Whatever the shortcomings of NCLB, it at least sets standards for achievement that must be met by all schools nationwide. Call me crazy, but I call that a good starting point. More important, NCLB holds our taxpayer-funded schools responsible for the equal education of all students. To the shock of some conservatives who secretly believe minorities aren’t blessed with the potential of their Anglo counterparts, and to the frustration of some liberal teachers who offer explanations and excuses for poor test scores above results, that means demonstrated proficiency for all ethnic groups, economic groups and English language learners. Impossible? Almost everyone in the education debate, right and left, will tell you so. But the state of education in this country is such that only a miracle will do.

Why not put politics aside and reach for it? That takes money, an element most Republicans refuse to provide. They won’t even raise taxes to fund our “war on terror.” Perhaps it also takes a public school system that rewards good teachers over mediocre ones. Why do so few people enter the teaching field despite demand that’s sure to grow as more Utah families sprout, as they say in Kanab County, a “full quiver of children”? It’s not just that the pay is dismal'it is'but also because teachers’ unions oppose merit pay at almost every turn. Could that be part of the reason 12,500 Utahns let their teaching licenses gather dust? Or did they leave teaching for professions that not only pay better, but pay based on performance?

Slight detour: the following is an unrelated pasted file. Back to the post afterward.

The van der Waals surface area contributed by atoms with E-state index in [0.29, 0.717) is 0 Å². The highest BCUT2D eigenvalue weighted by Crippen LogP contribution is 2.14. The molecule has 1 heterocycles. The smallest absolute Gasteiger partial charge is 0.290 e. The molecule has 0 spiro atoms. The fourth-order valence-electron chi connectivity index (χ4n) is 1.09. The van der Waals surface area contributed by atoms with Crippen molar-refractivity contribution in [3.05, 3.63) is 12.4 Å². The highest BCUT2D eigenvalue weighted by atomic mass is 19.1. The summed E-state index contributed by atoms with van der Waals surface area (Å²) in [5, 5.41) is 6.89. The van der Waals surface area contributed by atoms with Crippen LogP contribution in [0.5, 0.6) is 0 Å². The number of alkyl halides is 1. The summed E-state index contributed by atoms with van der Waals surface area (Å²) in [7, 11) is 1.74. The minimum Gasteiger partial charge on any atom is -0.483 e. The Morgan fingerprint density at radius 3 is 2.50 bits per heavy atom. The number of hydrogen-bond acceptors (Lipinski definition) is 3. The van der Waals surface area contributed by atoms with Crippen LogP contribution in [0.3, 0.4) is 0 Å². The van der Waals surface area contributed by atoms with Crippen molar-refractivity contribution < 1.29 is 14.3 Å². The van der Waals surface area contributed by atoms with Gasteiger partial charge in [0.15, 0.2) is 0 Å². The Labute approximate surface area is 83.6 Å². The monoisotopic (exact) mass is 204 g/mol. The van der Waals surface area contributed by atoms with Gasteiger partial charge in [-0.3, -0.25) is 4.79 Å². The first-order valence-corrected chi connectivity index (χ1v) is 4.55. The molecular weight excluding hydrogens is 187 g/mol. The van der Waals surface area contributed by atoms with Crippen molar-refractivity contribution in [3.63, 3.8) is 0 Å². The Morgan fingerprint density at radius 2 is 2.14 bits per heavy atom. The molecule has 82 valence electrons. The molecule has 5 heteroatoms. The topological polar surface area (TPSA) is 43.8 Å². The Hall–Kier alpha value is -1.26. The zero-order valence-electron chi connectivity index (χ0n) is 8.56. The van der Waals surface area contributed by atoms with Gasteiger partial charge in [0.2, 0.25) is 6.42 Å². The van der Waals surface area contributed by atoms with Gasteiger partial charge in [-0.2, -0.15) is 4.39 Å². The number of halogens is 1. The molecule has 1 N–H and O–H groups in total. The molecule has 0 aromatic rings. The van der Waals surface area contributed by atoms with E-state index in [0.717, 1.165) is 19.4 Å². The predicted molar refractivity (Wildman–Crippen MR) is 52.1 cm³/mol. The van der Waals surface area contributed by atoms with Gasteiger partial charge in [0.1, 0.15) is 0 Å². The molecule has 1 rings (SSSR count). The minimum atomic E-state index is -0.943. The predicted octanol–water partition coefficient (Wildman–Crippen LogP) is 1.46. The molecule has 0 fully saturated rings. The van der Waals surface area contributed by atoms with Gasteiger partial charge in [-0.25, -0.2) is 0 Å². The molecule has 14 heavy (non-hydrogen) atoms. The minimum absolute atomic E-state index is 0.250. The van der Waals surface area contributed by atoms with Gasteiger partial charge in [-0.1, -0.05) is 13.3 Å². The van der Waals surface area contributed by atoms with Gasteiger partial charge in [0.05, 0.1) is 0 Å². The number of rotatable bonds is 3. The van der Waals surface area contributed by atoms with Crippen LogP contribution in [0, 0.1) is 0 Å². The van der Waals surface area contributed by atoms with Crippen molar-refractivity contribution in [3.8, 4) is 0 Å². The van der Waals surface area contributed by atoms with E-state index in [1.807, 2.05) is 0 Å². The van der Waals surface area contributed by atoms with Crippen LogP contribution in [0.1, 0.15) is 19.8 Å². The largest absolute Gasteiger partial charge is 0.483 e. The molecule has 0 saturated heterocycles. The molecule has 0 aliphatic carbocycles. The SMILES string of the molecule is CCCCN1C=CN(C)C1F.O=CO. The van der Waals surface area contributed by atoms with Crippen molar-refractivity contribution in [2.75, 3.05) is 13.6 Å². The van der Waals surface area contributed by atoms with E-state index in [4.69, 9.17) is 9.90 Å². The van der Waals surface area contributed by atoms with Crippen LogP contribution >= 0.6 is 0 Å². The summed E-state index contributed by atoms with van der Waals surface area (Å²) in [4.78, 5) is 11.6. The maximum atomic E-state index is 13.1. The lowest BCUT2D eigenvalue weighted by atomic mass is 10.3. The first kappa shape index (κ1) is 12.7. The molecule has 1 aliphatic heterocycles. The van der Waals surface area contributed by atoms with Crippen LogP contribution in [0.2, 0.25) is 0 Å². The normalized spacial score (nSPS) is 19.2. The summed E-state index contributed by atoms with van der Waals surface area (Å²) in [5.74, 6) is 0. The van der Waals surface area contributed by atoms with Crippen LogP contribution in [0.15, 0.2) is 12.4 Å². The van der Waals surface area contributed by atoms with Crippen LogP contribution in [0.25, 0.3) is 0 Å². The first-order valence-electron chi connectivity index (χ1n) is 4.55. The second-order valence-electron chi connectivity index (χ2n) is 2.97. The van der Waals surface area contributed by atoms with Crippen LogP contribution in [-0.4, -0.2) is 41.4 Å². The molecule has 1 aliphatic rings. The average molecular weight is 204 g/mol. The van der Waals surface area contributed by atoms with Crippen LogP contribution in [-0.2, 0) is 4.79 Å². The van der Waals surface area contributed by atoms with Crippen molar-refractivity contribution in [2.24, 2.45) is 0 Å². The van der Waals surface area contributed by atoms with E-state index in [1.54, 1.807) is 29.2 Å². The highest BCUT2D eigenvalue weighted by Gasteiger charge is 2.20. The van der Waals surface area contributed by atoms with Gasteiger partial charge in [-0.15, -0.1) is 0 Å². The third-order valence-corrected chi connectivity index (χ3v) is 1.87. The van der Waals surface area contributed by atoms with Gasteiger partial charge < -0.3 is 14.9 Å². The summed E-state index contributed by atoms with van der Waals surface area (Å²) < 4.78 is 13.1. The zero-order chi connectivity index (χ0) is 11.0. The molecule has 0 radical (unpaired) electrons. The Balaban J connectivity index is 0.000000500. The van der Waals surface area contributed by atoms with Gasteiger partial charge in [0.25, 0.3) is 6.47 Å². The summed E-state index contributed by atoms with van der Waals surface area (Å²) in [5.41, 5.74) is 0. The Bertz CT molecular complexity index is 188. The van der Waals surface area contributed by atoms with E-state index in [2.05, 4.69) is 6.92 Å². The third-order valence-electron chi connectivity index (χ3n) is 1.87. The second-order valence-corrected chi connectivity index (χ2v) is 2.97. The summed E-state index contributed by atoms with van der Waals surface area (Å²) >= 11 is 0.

Why can’t Johnny read? The current administration has the right idea in NCLB but won’t fund its goals. Teachers and schools will argue those goals can’t be met without more money, and so will always have an out. Talk about a vicious cycle.